City gearing up for phased reopening of some government functions, poised for further guidance from Gov. Little

By Zach Hagadone
Reader Staff

Sandpoint city leaders addressed plans for reopening some government functions to the public at the April 22 meeting of the City Council, with City Administrator Jennifer Stapleton stating that city offices — other than private offices and facilities — are scheduled to open Friday, May 1, one day after Governor Brad Little’s statewide stay-at-home order is set expire on Thursday, April 30.

The second floor of City Hall will remain closed, while visitors to the main floor, as well as city workers, will be ordered to wear personal protective equipment in the building.

Meanwhile, the city is awaiting further guidance from the governor’s office on whether, and when, large-scale public gatherings will be allowed based on public health risk assessments related to COVID-19.

Little is scheduled to deliver a statement on the economic impacts wrought by the coronavirus on Idaho at 11 a.m. (Mountain Time), Thursday, April 23. He will then speak with mayors and city administrators from around the state at 2 p.m., after which municipalities will share further guidance with citizens and their business communities in the coming week. 

For Sandpoint, Stapleton said at the council meeting that revenues from local sales are trending “fairly close to prior years” through the end of March. While revenue from the local option tax is down 10% from 2019, grocery sales are up by 50%. A fuller update on the city’s 2020 revenue forecast is expected at the Wednesday, April 29 council meeting.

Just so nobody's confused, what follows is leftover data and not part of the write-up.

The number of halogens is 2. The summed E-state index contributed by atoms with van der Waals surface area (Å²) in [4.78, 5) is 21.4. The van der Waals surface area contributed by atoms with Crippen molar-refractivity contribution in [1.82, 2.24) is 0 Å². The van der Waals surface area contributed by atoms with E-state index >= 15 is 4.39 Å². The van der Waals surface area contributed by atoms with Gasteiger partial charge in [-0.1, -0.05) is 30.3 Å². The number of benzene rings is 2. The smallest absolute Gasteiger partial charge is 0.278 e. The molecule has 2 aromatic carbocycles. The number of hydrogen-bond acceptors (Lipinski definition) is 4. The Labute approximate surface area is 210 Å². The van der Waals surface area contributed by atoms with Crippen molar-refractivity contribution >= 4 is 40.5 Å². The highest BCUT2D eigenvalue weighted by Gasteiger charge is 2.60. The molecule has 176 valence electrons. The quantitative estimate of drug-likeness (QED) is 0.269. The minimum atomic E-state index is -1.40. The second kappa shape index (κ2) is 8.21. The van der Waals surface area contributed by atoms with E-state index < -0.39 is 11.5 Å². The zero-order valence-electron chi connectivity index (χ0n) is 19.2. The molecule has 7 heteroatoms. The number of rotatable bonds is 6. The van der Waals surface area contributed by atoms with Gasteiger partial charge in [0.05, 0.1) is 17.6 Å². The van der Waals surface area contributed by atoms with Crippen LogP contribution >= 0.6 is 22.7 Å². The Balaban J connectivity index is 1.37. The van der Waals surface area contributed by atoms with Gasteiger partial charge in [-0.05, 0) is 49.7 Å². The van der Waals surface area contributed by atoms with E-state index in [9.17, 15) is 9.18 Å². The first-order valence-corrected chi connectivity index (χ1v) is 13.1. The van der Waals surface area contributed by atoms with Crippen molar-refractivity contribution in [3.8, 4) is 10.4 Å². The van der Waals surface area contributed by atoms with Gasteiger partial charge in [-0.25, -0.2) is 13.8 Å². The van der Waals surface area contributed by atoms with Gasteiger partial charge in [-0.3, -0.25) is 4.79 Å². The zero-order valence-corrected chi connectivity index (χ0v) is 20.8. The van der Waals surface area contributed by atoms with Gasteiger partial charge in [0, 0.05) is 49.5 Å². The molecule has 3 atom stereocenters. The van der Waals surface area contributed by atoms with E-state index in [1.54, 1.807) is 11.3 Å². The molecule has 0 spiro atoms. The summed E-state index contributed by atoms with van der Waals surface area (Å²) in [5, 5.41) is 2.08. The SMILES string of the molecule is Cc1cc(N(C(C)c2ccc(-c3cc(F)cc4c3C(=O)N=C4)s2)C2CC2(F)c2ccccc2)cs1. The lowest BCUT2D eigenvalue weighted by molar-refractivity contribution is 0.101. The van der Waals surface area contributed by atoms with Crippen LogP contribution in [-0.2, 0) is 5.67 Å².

Looking to the next few months, Stapleton confirmed to the Reader that most recreation programs sponsored by the city have been canceled for the spring and summer, “as we are not able to conduct them and maintain social distancing guidelines.”  

“We are participating in a conference call with Governor Little Thursday afternoon [April 23] and we anticipate receiving further guidance on what a phased reopening looks like in Idaho, considering the recommendations issued by the president last week and scientific data,” Stapleton wrote in an email. “That will help us work with special event organizers moving forward.”

She added that organizers of regularly scheduled spring and summer special events have contacted the city to give notice on whether they are rescheduling or canceling.  

“We have been working closely with the Farmer’s Market on significant changes this year, which will be announced next Wednesday [April 29] during the City Council meeting,” she wrote. “We anticipate we will have a more detailed update on all special events next week once we’ve had the opportunity to be briefed on the governor’s new guidelines, which will go into effect May 1.”

Should social distancing guidelines be lifted in the near future, Stapleton told council members that Sandpoint may experience “a really busy late August early September,” as deferred events kick into action following the current period of widespread closures.

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